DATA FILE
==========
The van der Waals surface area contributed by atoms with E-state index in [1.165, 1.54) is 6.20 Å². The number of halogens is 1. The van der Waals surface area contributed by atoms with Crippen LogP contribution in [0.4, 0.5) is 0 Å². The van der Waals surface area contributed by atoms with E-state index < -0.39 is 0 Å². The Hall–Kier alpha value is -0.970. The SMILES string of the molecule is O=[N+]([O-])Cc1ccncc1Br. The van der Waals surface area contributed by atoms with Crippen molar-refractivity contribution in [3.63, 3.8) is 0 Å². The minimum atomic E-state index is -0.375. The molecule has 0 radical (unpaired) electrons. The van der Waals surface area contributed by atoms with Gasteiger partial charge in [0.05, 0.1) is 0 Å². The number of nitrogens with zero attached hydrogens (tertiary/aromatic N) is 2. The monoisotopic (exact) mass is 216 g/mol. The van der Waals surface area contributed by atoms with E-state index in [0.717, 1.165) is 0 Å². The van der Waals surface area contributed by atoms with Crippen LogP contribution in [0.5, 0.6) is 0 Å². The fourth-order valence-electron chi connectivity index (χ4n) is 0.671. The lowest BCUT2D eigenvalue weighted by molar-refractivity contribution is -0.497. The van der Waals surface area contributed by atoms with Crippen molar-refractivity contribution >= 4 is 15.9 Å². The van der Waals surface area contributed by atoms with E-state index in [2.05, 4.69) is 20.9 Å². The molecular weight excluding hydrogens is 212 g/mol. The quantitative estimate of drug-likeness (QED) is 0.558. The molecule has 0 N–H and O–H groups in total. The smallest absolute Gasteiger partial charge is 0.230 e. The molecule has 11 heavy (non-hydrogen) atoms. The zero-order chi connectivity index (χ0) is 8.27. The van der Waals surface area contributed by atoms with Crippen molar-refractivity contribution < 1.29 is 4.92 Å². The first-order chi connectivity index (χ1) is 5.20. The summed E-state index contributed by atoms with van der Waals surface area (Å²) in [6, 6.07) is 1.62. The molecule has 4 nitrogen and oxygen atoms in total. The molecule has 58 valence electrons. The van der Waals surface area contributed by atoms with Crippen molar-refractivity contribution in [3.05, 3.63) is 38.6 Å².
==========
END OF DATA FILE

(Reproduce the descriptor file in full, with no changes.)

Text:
The van der Waals surface area contributed by atoms with E-state index in [1.165, 1.54) is 6.20 Å². The number of halogens is 1. The van der Waals surface area contributed by atoms with Crippen LogP contribution in [0.4, 0.5) is 0 Å². The van der Waals surface area contributed by atoms with E-state index < -0.39 is 0 Å². The Hall–Kier alpha value is -0.970. The SMILES string of the molecule is O=[N+]([O-])Cc1ccncc1Br. The van der Waals surface area contributed by atoms with Crippen molar-refractivity contribution in [3.63, 3.8) is 0 Å². The minimum atomic E-state index is -0.375. The molecule has 0 radical (unpaired) electrons. The van der Waals surface area contributed by atoms with Gasteiger partial charge in [0.05, 0.1) is 0 Å². The number of nitrogens with zero attached hydrogens (tertiary/aromatic N) is 2. The monoisotopic (exact) mass is 216 g/mol. The van der Waals surface area contributed by atoms with E-state index in [0.717, 1.165) is 0 Å². The van der Waals surface area contributed by atoms with Crippen LogP contribution in [0.5, 0.6) is 0 Å². The fourth-order valence-electron chi connectivity index (χ4n) is 0.671. The lowest BCUT2D eigenvalue weighted by molar-refractivity contribution is -0.497. The van der Waals surface area contributed by atoms with Crippen molar-refractivity contribution >= 4 is 15.9 Å². The van der Waals surface area contributed by atoms with E-state index in [2.05, 4.69) is 20.9 Å². The molecular weight excluding hydrogens is 212 g/mol. The quantitative estimate of drug-likeness (QED) is 0.558. The molecule has 0 N–H and O–H groups in total. The smallest absolute Gasteiger partial charge is 0.230 e. The molecule has 11 heavy (non-hydrogen) atoms. The zero-order chi connectivity index (χ0) is 8.27. The van der Waals surface area contributed by atoms with Crippen molar-refractivity contribution < 1.29 is 4.92 Å². The first-order chi connectivity index (χ1) is 5.20. The summed E-state index contributed by atoms with van der Waals surface area (Å²) in [6, 6.07) is 1.62. The molecule has 4 nitrogen and oxygen atoms in total. The molecule has 58 valence electrons. The van der Waals surface area contributed by atoms with Crippen molar-refractivity contribution in [3.05, 3.63) is 38.6 Å².